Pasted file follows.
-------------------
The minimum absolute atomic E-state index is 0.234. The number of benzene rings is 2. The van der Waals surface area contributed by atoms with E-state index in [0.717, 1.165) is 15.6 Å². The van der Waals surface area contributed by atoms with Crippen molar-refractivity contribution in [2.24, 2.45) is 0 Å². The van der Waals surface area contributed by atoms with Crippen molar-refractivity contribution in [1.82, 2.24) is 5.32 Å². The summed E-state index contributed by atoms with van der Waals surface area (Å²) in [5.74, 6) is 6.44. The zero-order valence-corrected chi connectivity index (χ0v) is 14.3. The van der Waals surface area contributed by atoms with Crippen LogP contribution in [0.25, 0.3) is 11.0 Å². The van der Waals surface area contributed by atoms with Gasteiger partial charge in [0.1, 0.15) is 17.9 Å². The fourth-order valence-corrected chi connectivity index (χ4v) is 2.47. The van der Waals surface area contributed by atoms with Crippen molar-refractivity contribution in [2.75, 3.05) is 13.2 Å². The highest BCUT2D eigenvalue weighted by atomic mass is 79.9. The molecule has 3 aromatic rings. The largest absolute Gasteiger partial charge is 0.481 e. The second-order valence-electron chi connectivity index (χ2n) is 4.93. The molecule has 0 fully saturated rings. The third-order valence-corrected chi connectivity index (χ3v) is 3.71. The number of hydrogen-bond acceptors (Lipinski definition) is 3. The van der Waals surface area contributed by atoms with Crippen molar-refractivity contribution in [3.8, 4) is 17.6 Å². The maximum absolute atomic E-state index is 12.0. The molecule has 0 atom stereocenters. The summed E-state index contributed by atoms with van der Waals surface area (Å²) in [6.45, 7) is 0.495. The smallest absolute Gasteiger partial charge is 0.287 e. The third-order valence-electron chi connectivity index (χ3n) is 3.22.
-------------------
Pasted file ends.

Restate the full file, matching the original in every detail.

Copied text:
The minimum absolute atomic E-state index is 0.234. The number of benzene rings is 2. The van der Waals surface area contributed by atoms with E-state index in [0.717, 1.165) is 15.6 Å². The van der Waals surface area contributed by atoms with Crippen molar-refractivity contribution in [2.24, 2.45) is 0 Å². The van der Waals surface area contributed by atoms with Crippen molar-refractivity contribution in [1.82, 2.24) is 5.32 Å². The summed E-state index contributed by atoms with van der Waals surface area (Å²) in [5.74, 6) is 6.44. The zero-order valence-corrected chi connectivity index (χ0v) is 14.3. The van der Waals surface area contributed by atoms with Crippen LogP contribution in [0.25, 0.3) is 11.0 Å². The van der Waals surface area contributed by atoms with Gasteiger partial charge in [0.1, 0.15) is 17.9 Å². The fourth-order valence-corrected chi connectivity index (χ4v) is 2.47. The van der Waals surface area contributed by atoms with Crippen molar-refractivity contribution in [2.75, 3.05) is 13.2 Å². The highest BCUT2D eigenvalue weighted by atomic mass is 79.9. The molecule has 3 aromatic rings. The largest absolute Gasteiger partial charge is 0.481 e. The second-order valence-electron chi connectivity index (χ2n) is 4.93. The molecule has 0 fully saturated rings. The third-order valence-corrected chi connectivity index (χ3v) is 3.71. The number of hydrogen-bond acceptors (Lipinski definition) is 3. The van der Waals surface area contributed by atoms with Crippen molar-refractivity contribution in [3.8, 4) is 17.6 Å². The maximum absolute atomic E-state index is 12.0. The molecule has 0 atom stereocenters. The summed E-state index contributed by atoms with van der Waals surface area (Å²) in [6.45, 7) is 0.495. The smallest absolute Gasteiger partial charge is 0.287 e. The third-order valence-electron chi connectivity index (χ3n) is 3.22.